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Sister: Poems Paperback – September 15, 2007
The Secret Healer
In the fourteenth century, opportunities for women are limited. But spirited young Madlen can't resist her gift for healing, even if it puts her life in danger. Learn More
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From Publishers Weekly
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Using umbilicus as guide rail, the speaker of Nickole Brown's Sister an unflinching and deeply intelligent first book undertakes a hair-lifting expedition back to her childhood so as to return herself to the arms of a younger sister both long neglected and longed for. Proving that narrative and lyric are never mutually exclusive, Brown pulls the reader down the rain-swollen rush of river where her past gurgles with the sound of diesel, to reveal the pedophile a man who simply // cannot stop. These poems, always stunning in their clairvoyance, advise us to take such experience and simply / bury it, but bury it / alive. I cannot imagine a world in which one could read this book and not experience the confluence of dismay and wonder. --Cate Marvin, Ploughshares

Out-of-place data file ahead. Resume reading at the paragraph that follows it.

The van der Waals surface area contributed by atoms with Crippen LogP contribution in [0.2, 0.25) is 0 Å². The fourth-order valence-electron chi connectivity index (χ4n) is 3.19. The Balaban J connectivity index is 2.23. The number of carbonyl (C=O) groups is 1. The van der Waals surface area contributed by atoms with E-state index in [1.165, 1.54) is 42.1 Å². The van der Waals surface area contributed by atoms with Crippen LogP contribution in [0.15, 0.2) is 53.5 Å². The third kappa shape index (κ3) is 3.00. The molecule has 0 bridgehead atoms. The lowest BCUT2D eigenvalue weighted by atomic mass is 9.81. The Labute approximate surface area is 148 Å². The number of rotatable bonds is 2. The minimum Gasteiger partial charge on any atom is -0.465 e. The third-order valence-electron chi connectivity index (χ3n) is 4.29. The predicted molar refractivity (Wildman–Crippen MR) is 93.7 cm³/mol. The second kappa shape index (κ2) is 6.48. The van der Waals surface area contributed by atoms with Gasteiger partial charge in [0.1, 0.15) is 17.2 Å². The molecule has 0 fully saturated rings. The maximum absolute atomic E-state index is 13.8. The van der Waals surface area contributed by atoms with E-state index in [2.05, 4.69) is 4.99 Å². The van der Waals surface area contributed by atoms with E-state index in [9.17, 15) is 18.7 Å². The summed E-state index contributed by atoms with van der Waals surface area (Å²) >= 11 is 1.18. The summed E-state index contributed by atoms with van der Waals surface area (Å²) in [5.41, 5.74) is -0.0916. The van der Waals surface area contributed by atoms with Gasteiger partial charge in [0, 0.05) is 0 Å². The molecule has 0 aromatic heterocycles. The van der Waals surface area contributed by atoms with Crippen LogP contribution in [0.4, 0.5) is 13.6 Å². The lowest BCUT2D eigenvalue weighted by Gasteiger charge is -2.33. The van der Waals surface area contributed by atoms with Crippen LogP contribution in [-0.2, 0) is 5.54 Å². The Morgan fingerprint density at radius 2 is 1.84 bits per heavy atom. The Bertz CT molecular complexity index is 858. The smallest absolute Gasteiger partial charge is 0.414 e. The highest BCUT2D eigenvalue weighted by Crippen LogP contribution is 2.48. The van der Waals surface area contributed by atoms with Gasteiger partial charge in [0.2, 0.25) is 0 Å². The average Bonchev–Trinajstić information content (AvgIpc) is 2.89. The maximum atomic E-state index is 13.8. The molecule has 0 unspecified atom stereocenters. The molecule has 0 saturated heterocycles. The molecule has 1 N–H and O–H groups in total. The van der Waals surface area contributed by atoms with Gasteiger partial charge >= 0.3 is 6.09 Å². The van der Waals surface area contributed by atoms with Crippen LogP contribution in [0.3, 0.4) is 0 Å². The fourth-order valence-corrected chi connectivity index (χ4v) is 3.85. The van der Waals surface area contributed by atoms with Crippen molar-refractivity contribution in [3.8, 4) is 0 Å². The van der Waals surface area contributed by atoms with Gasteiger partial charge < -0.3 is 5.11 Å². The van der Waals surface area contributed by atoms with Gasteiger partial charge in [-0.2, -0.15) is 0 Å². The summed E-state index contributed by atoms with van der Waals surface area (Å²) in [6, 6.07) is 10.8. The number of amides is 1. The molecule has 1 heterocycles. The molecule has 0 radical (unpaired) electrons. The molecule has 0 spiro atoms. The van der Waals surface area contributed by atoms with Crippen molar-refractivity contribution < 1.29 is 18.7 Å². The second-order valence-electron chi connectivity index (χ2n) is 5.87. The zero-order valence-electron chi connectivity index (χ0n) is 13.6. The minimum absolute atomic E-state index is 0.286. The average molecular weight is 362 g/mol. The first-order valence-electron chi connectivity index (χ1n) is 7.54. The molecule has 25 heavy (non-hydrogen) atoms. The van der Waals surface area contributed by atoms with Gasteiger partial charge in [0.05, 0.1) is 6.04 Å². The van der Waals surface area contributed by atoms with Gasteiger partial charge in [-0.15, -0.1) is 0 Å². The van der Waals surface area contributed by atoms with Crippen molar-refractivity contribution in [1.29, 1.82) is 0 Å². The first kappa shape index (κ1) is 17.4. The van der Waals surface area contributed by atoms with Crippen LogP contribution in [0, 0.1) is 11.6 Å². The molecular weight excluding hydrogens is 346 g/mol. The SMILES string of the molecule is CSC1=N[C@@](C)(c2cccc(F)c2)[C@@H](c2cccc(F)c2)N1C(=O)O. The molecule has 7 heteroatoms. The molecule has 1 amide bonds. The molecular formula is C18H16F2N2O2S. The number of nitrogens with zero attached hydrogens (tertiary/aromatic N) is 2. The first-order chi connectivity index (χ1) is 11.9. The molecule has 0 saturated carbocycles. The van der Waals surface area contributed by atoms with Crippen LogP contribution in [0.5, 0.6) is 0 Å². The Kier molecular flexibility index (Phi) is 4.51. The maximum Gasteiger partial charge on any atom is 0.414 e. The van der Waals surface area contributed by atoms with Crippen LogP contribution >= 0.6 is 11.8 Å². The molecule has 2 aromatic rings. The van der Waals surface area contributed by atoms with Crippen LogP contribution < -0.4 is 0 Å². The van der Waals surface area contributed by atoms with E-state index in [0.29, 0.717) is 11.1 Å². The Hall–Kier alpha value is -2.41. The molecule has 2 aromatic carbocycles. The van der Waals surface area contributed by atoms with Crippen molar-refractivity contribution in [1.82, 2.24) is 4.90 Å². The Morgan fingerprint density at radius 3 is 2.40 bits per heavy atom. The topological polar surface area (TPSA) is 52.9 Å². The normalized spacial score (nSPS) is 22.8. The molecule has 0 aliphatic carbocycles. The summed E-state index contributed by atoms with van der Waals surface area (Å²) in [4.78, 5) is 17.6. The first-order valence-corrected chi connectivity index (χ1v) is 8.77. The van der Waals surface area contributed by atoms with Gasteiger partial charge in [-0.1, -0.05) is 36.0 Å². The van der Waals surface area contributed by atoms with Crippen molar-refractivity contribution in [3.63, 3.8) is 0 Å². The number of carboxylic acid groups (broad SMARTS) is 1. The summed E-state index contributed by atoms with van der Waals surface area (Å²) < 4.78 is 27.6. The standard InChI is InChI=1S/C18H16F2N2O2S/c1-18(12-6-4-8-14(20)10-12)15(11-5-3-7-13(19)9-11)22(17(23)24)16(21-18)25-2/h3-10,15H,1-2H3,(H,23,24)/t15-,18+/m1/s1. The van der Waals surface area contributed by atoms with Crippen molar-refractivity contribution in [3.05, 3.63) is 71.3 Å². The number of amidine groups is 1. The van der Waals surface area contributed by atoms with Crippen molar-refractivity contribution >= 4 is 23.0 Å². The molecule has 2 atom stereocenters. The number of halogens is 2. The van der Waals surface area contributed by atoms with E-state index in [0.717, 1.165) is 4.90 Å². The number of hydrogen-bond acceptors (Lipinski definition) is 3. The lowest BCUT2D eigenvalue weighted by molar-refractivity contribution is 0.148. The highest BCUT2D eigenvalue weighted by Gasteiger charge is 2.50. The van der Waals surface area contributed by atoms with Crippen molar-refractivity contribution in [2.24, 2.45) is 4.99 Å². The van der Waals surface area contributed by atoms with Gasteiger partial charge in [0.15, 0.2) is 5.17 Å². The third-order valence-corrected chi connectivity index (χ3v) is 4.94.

The poems that comprise this haunted narrative are speckled with waterbeds, frosted hair, home pregnancy tests, disco, cigarettes, and black-light posters. The story is of a childhood mired in the 1970s. It is a dark, almost unforgivable world, yet in writing these grim and vivid poems, Nickole Brown has dredged up that all too rare human gift mercy. --Maurice Manning
Top Customer Reviews
Read it in one sitting for full impact. Then read it again.
There are not a great many poets who can tell a story with the sensitivity that Nickole was able to do with SISTERS. Some of the stories were difficult to hear. Nickole didn't hold back on any of her depictions--presenting the reader/listener with complex, flawed characters that were honest, vulnerable, yet at the end of the day, redeemable.
Louisville is fortunate to have such a dynamic writer in our presence.
Most Recent Customer Reviews
Glancing like a dove, Nickole Brown's poems pierce the heart's monotony,
breaking through the mind's gate, revealing vistas in one's own interior
familiar yet long... Read more